Thus, as far as credentials go, Bishop Olson may be near the top of his class of bishops in knowledge and study of Catholic theology. In addition, Bishop Olson has not only been a student of theology, but a teacher. As a monsignor, Fr. Olson lectured on theology at the university level for five years. Even more, he was entrusted with the position of rector at the diocesan seminary, responsible for the theological formation of dozens of future priests in the Fort Worth area.
As most readers know, Bishop Olson made headlines recently when he wrote a letter to the President of Fisher-More College, forbidding the Traditional Mass on campus. Further, Bishop Olson explicitly stated he was taking this action, at least in part, for the sake of the President’s soul. Thus, besides the canonical questions, Catholics today are faced with a more serious question. How is it possible that Bishop Olson, possessing such a vast theological education at prestigious Catholic institutions, believes the Traditional Mass, an immemorial and sacred Rite of the Church, can, in any way, serve as a detriment to someone’s soul?
The answer may lie deeper than preferences regarding liturgical rites, personality conflicts and whether certain priests have faculties. When Traditional Catholics converse and think about matters of faith, they do so with a Traditional Catholic understanding of what faith is, what the Church is, and what salvation is. They often assume that others in the Church today, especially conservatives, share these foundational beliefs. Thus while Traditionalists may disagree with conservatives on this or that issue, it is assumed that central core terms and tenets are shared from which a discussion can occur.
Yet, as we know, conservatives will often change their perspectives, to a greater or lesser extent, depending upon who is in the Chair of Peter. Thus we have seen the same conservatives who previously believed Communion in the Hand to be a sacrilege, defend it after Paul VI allowed the practice. We have also seen the same about face in their camp with regard to female altar servers under John Paul II.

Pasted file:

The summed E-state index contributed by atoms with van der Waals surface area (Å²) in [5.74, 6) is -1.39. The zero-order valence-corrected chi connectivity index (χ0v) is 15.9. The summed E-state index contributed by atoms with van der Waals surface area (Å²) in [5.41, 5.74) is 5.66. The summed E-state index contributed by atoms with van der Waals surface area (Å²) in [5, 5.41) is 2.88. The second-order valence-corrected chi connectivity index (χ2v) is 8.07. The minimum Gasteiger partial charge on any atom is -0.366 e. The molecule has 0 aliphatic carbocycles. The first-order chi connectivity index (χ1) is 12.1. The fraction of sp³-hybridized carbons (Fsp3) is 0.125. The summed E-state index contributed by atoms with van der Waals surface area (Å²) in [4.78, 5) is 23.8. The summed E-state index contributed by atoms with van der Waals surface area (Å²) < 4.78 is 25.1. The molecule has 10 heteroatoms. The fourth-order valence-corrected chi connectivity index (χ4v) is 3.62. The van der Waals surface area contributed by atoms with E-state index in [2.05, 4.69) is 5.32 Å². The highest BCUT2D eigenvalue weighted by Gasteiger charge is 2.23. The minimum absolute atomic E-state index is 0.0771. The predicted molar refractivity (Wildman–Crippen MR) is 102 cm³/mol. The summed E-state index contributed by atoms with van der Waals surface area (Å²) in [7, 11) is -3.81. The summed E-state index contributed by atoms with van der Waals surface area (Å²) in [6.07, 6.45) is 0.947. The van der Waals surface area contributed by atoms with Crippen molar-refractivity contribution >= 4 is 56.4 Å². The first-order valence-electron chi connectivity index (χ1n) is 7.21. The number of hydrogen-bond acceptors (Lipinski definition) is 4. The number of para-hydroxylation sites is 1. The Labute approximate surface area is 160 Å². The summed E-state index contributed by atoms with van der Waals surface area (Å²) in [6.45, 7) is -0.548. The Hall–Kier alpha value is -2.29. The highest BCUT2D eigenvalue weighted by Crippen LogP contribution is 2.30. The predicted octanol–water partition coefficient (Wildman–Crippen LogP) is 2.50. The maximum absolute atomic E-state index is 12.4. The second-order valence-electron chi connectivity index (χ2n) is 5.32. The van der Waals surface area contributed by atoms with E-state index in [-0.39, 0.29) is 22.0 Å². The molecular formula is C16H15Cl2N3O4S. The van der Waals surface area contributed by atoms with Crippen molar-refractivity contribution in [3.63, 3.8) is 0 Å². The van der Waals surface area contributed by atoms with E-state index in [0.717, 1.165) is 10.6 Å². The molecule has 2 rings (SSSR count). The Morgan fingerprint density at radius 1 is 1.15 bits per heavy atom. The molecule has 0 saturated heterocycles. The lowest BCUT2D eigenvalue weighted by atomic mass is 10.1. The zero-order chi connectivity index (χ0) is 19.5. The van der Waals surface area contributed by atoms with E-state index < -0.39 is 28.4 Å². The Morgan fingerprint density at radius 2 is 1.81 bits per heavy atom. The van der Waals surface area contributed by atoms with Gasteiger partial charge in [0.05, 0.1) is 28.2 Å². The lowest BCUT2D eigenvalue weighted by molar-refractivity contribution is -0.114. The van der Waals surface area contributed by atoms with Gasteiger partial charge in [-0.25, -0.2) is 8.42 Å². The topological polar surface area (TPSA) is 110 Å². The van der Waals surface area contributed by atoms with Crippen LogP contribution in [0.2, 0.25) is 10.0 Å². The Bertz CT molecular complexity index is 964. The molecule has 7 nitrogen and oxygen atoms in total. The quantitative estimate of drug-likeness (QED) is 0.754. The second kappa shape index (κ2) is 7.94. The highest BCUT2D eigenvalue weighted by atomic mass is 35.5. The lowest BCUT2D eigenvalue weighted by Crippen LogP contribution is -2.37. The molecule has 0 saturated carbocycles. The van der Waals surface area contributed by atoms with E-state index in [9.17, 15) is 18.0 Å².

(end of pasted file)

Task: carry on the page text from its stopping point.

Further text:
Now enter Pope Francis. Eager to get back to the way things were with a most popular Pope, many conservatives are starting to sound foreign to Traditional Catholics. New terminologies and expressions are being used by conservatives previously reserved for more liberal and progressive clergy such as Cardinal Kasper and Hans Kung.
In addition Pope Francis has taken heavy handed and unprecedented disciplinary action against the Traditional members of the Franciscan Friars of the Immaculate (FFI) by denying them the right to say the Traditional Mass. Further, the current Pontiff never seems to tire of tossing out pejorative terms, such as “neo-pelagian” and “promethean”, to describe Traditional Catholics. In this atmosphere, is it any wonder that conservative Catholics who want to emulate the Pope, are beginning to grow more hostile to Tradition?
In addition to Pope Francis, there has been another prelate gaining notoriety recently; the Pope’s foremost advisor, Cardinal Oscar Maradiaga. Just last year, shortly before Msgr. Olson’s appointment to the See of Fort Worth, the Cardinal spoke at the nearby University of Dallas. This is the university where seminarians would study theology when Msgr. Olson was rector. Perhaps Msgr. Olson was there that day, I’m not certain. What I am certain of is what Cardinal Maradiaga said:
The Second Vatican Council was the main event in the Church in the 20th Century. In principle, it meant an end to the hostilities between the Church and modernism, which was condemned in the First Vatican Council.
I have previously addressed the Cardinal’s statement, along with the rest of his speech at length here.  In a nutshell, Cardinal Maradiaga’s speech was a rehabilitation and open recitation of Modernist principles. Ideas that were once believed to be long dead in the Church appear to be making a comeback. Some of these ideas include a Modernist conception of faith, of doctrine, and of dogma.
As Pope St. Pius X taught us in Pascendi, the Modernist denies Catholic teaching that faith is a divine virtue by which we firmly believe the truths that God has revealed. Instead, faith, for the Modernist, always begins with an “experience” of God. As St. Pius X explains:
…For the Modernist believer…it is an established and certain fact that the reality of the divine does really exist in itself and quite independently of the person who believes in it. If you ask on what foundation this assertion of the believer rests, he answers: In the personal experience of the individual…They assert, therefore, the existence of a real experience, and one of a kind that surpasses all rational experience…It is this experience which makes the person who acquires it to be properly and truly a believer. How far this position is removed from that of Catholic teaching!